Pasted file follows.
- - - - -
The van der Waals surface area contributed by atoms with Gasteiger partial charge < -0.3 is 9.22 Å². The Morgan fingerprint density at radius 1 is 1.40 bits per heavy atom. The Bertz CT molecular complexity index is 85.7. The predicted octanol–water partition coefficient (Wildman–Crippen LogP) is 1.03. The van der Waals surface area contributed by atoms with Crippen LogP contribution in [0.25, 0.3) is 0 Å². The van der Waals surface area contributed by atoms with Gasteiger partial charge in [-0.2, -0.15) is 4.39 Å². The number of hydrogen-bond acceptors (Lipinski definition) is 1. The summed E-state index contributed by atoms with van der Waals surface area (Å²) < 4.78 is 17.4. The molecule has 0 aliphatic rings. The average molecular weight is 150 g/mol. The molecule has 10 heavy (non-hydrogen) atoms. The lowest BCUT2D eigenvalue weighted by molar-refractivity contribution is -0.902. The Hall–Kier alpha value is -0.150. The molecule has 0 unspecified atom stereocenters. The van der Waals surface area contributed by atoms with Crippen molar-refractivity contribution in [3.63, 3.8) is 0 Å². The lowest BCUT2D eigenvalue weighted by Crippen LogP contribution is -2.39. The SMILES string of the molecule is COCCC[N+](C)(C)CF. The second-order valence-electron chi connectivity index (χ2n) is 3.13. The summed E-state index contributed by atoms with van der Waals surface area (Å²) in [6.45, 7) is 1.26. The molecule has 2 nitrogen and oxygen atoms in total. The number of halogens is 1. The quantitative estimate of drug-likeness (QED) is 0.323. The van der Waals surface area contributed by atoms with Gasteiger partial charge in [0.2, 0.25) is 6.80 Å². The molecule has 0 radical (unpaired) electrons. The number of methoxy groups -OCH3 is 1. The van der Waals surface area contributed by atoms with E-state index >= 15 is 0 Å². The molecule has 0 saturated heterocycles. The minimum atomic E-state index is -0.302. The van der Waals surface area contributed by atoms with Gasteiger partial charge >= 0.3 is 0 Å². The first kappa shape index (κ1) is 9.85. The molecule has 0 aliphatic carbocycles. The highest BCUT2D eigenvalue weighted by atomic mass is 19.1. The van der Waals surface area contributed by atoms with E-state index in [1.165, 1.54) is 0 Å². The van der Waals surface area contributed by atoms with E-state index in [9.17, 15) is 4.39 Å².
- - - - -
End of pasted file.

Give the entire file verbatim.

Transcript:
The van der Waals surface area contributed by atoms with Gasteiger partial charge < -0.3 is 9.22 Å². The Morgan fingerprint density at radius 1 is 1.40 bits per heavy atom. The Bertz CT molecular complexity index is 85.7. The predicted octanol–water partition coefficient (Wildman–Crippen LogP) is 1.03. The van der Waals surface area contributed by atoms with Crippen LogP contribution in [0.25, 0.3) is 0 Å². The van der Waals surface area contributed by atoms with Gasteiger partial charge in [-0.2, -0.15) is 4.39 Å². The number of hydrogen-bond acceptors (Lipinski definition) is 1. The summed E-state index contributed by atoms with van der Waals surface area (Å²) < 4.78 is 17.4. The molecule has 0 aliphatic rings. The average molecular weight is 150 g/mol. The molecule has 10 heavy (non-hydrogen) atoms. The lowest BCUT2D eigenvalue weighted by molar-refractivity contribution is -0.902. The Hall–Kier alpha value is -0.150. The molecule has 0 unspecified atom stereocenters. The van der Waals surface area contributed by atoms with Crippen molar-refractivity contribution in [3.63, 3.8) is 0 Å². The lowest BCUT2D eigenvalue weighted by Crippen LogP contribution is -2.39. The SMILES string of the molecule is COCCC[N+](C)(C)CF. The second-order valence-electron chi connectivity index (χ2n) is 3.13. The summed E-state index contributed by atoms with van der Waals surface area (Å²) in [6.45, 7) is 1.26. The molecule has 2 nitrogen and oxygen atoms in total. The number of halogens is 1. The quantitative estimate of drug-likeness (QED) is 0.323. The van der Waals surface area contributed by atoms with Gasteiger partial charge in [0.2, 0.25) is 6.80 Å². The molecule has 0 radical (unpaired) electrons. The number of methoxy groups -OCH3 is 1. The van der Waals surface area contributed by atoms with E-state index >= 15 is 0 Å². The molecule has 0 saturated heterocycles. The minimum atomic E-state index is -0.302. The van der Waals surface area contributed by atoms with Gasteiger partial charge >= 0.3 is 0 Å². The first kappa shape index (κ1) is 9.85. The molecule has 0 aliphatic carbocycles. The highest BCUT2D eigenvalue weighted by atomic mass is 19.1. The van der Waals surface area contributed by atoms with E-state index in [1.165, 1.54) is 0 Å². The van der Waals surface area contributed by atoms with E-state index in [9.17, 15) is 4.39 Å².